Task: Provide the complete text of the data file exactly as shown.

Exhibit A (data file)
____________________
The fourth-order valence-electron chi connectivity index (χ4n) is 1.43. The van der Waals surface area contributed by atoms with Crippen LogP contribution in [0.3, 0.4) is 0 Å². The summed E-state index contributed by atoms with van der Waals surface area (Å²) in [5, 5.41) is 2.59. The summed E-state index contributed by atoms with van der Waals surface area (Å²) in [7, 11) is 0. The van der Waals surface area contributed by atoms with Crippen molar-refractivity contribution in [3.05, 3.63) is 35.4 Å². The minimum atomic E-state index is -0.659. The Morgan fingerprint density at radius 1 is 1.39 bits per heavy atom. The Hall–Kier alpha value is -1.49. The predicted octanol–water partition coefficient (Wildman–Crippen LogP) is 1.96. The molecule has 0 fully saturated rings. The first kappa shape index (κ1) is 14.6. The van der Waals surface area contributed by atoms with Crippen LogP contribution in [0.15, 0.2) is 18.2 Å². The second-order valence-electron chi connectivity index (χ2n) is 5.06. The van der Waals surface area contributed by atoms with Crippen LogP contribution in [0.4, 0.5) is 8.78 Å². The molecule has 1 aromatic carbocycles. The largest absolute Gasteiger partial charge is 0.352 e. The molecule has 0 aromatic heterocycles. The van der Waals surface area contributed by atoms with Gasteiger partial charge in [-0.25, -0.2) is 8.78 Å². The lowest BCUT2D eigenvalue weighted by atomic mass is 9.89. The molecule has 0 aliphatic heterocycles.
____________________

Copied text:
The fourth-order valence-electron chi connectivity index (χ4n) is 1.43. The van der Waals surface area contributed by atoms with Crippen LogP contribution in [0.3, 0.4) is 0 Å². The summed E-state index contributed by atoms with van der Waals surface area (Å²) in [5, 5.41) is 2.59. The summed E-state index contributed by atoms with van der Waals surface area (Å²) in [7, 11) is 0. The van der Waals surface area contributed by atoms with Crippen molar-refractivity contribution in [3.05, 3.63) is 35.4 Å². The minimum atomic E-state index is -0.659. The Morgan fingerprint density at radius 1 is 1.39 bits per heavy atom. The Hall–Kier alpha value is -1.49. The predicted octanol–water partition coefficient (Wildman–Crippen LogP) is 1.96. The molecule has 0 fully saturated rings. The first kappa shape index (κ1) is 14.6. The van der Waals surface area contributed by atoms with Crippen LogP contribution in [0.15, 0.2) is 18.2 Å². The second-order valence-electron chi connectivity index (χ2n) is 5.06. The van der Waals surface area contributed by atoms with Crippen LogP contribution in [0.4, 0.5) is 8.78 Å². The molecule has 1 aromatic carbocycles. The largest absolute Gasteiger partial charge is 0.352 e. The molecule has 0 aromatic heterocycles. The van der Waals surface area contributed by atoms with Gasteiger partial charge in [-0.25, -0.2) is 8.78 Å². The lowest BCUT2D eigenvalue weighted by atomic mass is 9.89. The molecule has 0 aliphatic heterocycles.